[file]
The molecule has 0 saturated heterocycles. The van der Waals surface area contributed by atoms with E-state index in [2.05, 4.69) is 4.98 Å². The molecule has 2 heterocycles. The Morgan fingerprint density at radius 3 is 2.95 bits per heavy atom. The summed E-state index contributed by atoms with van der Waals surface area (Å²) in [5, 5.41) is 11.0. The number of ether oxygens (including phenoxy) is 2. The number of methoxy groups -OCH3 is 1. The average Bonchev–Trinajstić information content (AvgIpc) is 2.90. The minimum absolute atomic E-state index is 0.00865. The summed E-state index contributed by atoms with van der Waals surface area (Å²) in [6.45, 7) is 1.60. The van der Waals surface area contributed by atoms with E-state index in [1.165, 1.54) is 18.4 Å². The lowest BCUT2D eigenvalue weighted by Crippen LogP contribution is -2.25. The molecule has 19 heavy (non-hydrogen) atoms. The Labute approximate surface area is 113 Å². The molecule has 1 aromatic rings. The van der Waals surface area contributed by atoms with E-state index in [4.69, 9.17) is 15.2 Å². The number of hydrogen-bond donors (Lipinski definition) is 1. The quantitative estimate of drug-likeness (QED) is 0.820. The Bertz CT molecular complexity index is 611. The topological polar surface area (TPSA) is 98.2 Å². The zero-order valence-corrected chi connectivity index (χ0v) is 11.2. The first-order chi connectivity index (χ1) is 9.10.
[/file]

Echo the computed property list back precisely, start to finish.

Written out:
The molecule has 0 saturated heterocycles. The van der Waals surface area contributed by atoms with E-state index in [2.05, 4.69) is 4.98 Å². The molecule has 2 heterocycles. The Morgan fingerprint density at radius 3 is 2.95 bits per heavy atom. The summed E-state index contributed by atoms with van der Waals surface area (Å²) in [5, 5.41) is 11.0. The number of ether oxygens (including phenoxy) is 2. The number of methoxy groups -OCH3 is 1. The average Bonchev–Trinajstić information content (AvgIpc) is 2.90. The minimum absolute atomic E-state index is 0.00865. The summed E-state index contributed by atoms with van der Waals surface area (Å²) in [6.45, 7) is 1.60. The van der Waals surface area contributed by atoms with E-state index in [1.165, 1.54) is 18.4 Å². The lowest BCUT2D eigenvalue weighted by Crippen LogP contribution is -2.25. The molecule has 19 heavy (non-hydrogen) atoms. The Labute approximate surface area is 113 Å². The molecule has 1 aromatic rings. The van der Waals surface area contributed by atoms with E-state index in [4.69, 9.17) is 15.2 Å². The number of hydrogen-bond donors (Lipinski definition) is 1. The quantitative estimate of drug-likeness (QED) is 0.820. The Bertz CT molecular complexity index is 611. The topological polar surface area (TPSA) is 98.2 Å². The zero-order valence-corrected chi connectivity index (χ0v) is 11.2. The first-order chi connectivity index (χ1) is 9.10.